Cannabis in the New Millennium
Sixty-three years after prohibition was finalized, Colorado first legalized a medical cannabis marketplace in November 2000, and began accepting patient applications in June 2001. Initially, patients were linked with a private grower called a “caregiver” who is permitted to care for up to five patients, in a direct grower-to-consumer model. Throughout the next seven years combined, just over 6000 patient applications were submitted. Sensible Colorado, a group representing both patients and caregivers, won a lawsuit in 2007 that nullified the five-patient cap and allowed caregivers to provide medicine for as many patients as they chose. It would take two more years for storefront dispensaries to begin operating, but in early 2009 over 250 opened for business. Colorado received 38,000 patient applications in that year alone. By the end of 2009, over 900 dispensaries were operational in the state.
So began the “Green Rush,” the millennial answer to the infamous California Gold Rush of yore. With data from legal states like Colorado, the rest of the country began to take notice of what legalization could do for them: the Colorado Department of Revenue reported that in August 2014 alone, recreational cannabis sales reached $34.1 million and medical sales trailed only slightly at $33.4 million. The state raked in $7.5 million in tax revenue, and over $44 million by the end of 2014. With this money allocated towards statewide school construction and educational campaigns on cannabis use ($40 million and $4 million, respectively), it became apparent that even non-smokers benefitted very tangibly from legalization.
Fortune magazine reports that venture capitalists are pouring hundreds of millions of dollars into cannabis-related ventures: phone apps to link consumers with the exact strain of flower they seek, grow facilities, infused lotions, oils, and even personal lubricant for intimate use. Celebrities, too, are eager to build cannabis brands. The Bob Marley estate has developed a line of rolling papers and is working on patenting their own genetics for plants as well. Snoop Dogg released his own series of vaporizer products called The Double G series. Clerks director Kevin Smith partnered with a dispensary to sponsor a movie he directed, creating two branded strains of bud to generate interest for the small film. Wiz Khalifa has a sponsorship from a California-based dispensary that also carries a strain named for him. Even SkinnyGirl brand low-calorie cocktail inventor and reality TV personality Bethenny Frankel is developing a brand for the cannabis market—she’s looking to genetically engineer her buds so they won’t give users “the munchies.”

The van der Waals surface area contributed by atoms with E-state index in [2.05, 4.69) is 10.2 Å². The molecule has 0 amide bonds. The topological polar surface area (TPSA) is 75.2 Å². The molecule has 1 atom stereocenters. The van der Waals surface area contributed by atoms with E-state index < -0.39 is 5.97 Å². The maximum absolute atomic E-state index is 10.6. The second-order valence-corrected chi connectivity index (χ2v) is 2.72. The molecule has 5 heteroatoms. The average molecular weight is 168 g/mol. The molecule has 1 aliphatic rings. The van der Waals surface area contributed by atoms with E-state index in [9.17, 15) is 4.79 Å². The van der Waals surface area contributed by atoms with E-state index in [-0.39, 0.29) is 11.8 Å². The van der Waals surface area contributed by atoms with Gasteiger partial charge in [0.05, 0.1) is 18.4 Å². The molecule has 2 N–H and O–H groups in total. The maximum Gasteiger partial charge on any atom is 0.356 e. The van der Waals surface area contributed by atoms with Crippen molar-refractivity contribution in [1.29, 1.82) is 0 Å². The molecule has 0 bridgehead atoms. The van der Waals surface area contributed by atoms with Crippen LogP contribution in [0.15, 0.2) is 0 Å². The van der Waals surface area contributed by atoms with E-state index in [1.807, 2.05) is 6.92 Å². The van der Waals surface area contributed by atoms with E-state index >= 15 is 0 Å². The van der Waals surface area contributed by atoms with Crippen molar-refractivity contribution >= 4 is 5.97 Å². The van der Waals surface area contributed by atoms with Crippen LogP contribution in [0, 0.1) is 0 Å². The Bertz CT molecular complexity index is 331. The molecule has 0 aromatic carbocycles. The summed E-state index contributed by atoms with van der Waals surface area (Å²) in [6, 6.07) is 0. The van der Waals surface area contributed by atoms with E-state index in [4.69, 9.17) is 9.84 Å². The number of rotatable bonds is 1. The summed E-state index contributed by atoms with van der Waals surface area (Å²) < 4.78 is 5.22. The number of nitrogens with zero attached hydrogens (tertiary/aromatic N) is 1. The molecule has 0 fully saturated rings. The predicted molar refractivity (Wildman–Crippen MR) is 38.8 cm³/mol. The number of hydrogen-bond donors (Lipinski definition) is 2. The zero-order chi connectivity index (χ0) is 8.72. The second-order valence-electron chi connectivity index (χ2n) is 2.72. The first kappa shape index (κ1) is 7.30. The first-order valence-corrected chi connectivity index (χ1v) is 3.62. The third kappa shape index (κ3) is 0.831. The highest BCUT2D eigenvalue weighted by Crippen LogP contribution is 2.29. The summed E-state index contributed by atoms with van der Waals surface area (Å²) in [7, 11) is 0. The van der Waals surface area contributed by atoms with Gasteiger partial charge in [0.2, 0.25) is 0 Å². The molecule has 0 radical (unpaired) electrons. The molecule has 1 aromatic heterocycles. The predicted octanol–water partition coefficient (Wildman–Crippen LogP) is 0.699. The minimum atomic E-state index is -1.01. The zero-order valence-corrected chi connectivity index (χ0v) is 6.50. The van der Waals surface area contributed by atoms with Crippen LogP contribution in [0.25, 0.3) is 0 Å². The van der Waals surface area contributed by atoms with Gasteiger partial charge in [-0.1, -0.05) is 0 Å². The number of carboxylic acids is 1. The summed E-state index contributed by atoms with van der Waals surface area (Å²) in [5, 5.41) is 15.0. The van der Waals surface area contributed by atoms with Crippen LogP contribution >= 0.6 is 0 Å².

The Green Rush is not restricted to players with deep pockets, however. Dr. Jeffrey Miron, Senior Lecturer in Economics at Harvard University, is in the process of an in-depth longitudinal study of data from the US’s newest industry. Miron asserts that there is “room for large and small entrepreneurs…plenty of room for product differentiation in the same way that you see for, say, beer, because [cannabis flowers] can have different scents…[and] THC content. There is plenty of room for the entrepreneur to try to market oneself as being in some way superior [to the larger operations] and capture a good market share.” Artisanal products, sometimes known as “boutique buds,” may be able to hold their own with consumers in medical and recreational markets…but what about in an industrial market?